Macau Resurgence Lifts Wynn Resorts Stock to 3-Year High

Shares of Wynn Resorts, Limited (WYNN) surged to a three-year high earlier this week after the company beat quarterly revenue estimates by nearly 9%, posting a 29.9% year-over-year increase. A resurgent Macau casino and resort environment drove the impressive results, attracting heavy buying interest that has also lifted competitor Las Vegas Sands Corp. (LVS). That company reports fourth quarter earnings after Thursday's closing bell.

Macau's gaming revenues are booming once again, rising a healthy 22.6% year over year in November. This follows a period of limp growth, driven by a Chinese government crackdown on capital flight as well as an August typhoon that buffeted the island with an estimated $1.42 billion in losses. Wynn's local market share has now risen to 17%, according to CEO Steve Wynn, while generating almost $4 million in daily operating profits. This bodes well for continued upside for the stock in the coming months. (See also: Wynn Resorts: The Gaming Stock for the Chinese Market.)

WYNN Long-Term Chart (2007 – 2018)

A multi-year uptrend topped out at $164.48 in 2007, giving way to a steep slide that accelerated during the 2008 economic collapse. The stock found support at a five-year low in the mid-teens in March 2009 and turned sharply higher into the new decade, recouping losses at the same trajectory as the prior decline. It completed the round trip in July 2011 and turned lower once again, carving the handle in a multi-year cup and handle pattern.

A 2013 breakout caught fire, lifting the stock to an all-time high at $249.31 in the first quarter of 2014. The subsequent pullback picked up steam into the fourth quarter, failing the breakout while setting off major sell signals. Wynn stock got sold aggressively through 2015 and into January 2016, when it finally bottomed out near $50. The first wave of the subsequent bounce stalled near $100 a few months later, generating nearly a year of basing action, ahead of a strong 2017 uptrend that has now escalated into 2018.

It took nearly 16 months for the uptick to cross the .382 Fibonacci sell-off retracement level, with buying momentum cutting quickly through the .50 and .618 boundaries. The stock is now trading less than 15 points under the .786 retracement, which has narrowly aligned with a 2014 double top breakdown and the psychological $200 level. This placement suggests limited upside before a steep pullback generates a more advantageous buying opportunity. That could come on a pullback that tests the year-long rising lows trendline, currently situated just above $160.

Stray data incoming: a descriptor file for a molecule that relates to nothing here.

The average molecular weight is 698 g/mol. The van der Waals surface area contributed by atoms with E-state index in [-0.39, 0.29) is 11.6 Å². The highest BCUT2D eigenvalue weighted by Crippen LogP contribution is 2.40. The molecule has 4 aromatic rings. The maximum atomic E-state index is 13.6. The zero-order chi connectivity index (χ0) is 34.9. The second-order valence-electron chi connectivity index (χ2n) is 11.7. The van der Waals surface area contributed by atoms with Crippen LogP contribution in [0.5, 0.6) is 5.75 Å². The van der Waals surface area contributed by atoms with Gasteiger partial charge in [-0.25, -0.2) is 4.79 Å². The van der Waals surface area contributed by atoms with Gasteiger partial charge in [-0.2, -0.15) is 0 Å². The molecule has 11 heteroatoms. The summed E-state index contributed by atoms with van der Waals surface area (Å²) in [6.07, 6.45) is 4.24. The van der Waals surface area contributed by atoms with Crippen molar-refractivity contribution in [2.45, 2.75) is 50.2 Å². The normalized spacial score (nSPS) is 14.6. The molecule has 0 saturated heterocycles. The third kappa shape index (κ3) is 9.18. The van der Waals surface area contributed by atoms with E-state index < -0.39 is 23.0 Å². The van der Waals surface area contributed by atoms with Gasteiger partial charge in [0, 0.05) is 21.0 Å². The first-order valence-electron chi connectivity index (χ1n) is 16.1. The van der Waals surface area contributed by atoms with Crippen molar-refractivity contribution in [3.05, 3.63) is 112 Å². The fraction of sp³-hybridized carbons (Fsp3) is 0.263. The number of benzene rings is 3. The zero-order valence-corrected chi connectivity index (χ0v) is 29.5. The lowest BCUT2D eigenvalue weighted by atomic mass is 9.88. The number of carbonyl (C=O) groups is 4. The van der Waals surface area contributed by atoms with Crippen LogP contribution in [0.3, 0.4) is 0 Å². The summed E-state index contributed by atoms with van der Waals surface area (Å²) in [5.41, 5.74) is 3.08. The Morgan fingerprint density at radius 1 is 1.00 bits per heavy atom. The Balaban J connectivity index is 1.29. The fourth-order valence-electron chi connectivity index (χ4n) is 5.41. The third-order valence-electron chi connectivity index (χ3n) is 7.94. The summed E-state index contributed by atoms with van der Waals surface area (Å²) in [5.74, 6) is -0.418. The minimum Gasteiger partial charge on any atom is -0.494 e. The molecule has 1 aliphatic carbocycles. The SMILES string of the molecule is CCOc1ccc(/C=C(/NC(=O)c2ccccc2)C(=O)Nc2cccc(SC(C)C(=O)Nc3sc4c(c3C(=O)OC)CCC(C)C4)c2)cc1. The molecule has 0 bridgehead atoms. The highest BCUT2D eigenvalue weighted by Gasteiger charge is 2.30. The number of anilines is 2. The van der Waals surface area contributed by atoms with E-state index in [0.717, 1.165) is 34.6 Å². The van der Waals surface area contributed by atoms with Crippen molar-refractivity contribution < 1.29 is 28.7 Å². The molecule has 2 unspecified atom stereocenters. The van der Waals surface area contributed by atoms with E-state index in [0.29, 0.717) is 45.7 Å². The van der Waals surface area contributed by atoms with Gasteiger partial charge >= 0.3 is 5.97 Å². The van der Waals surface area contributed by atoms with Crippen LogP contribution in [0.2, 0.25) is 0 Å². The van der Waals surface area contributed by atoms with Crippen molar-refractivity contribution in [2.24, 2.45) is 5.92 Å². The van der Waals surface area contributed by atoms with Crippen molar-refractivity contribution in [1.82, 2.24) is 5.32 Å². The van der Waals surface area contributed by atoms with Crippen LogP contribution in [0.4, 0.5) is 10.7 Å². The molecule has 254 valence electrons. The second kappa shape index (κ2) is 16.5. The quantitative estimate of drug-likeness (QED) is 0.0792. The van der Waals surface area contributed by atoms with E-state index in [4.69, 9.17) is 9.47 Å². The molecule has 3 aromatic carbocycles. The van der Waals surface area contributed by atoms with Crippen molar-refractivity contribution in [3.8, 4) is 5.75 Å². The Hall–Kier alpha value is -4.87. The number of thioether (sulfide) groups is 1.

LVS Long-Term Chart (2007 – 2018)

Las Vegas Sands nearly went bankrupt during last decade's historic downturn, turning higher from $1.38 in March 2009. That buying impulse stalled after crossing the 50% sell-off retracement level in 2014, building a top in the upper $80s. The stock fell into the $30s in 2016, testing five-year horizontal support, and turned higher into 2017. Price action spent most of the year working through resistance in the low $60s, finally clearing that barrier in November.

The stock has rallied from the upper $60s to $78.57 in the past three weeks, crossing the .786 Fibonacci retracement level of the 2014 into 2016 decline. It is now extremely overbought and likely to build a trading range across this harmonic barrier, working off extreme technical readings. The unfilled Jan. 16 gap between $71 and $72 will come into play if the stock enters a correction, which appears likely in the coming weeks. As a result, market players may wish to stand aside after this week's earnings report, waiting for a pullback into the $69 to $71 price zone.

The Bottom Line

Wynn Resorts and Las Vegas Sands have gained considerable ground this January, with booming Macau operations underpinning the rush to higher prices. Both stocks look overbought following vertical buying spikes, telling informed participants to look for buying opportunities at lower prices. (For additional reading, check out: How Millennials Will Impact the Casino Industry.)

<Disclosure: The author held no positions in the aforementioned securities at the time of publication.>

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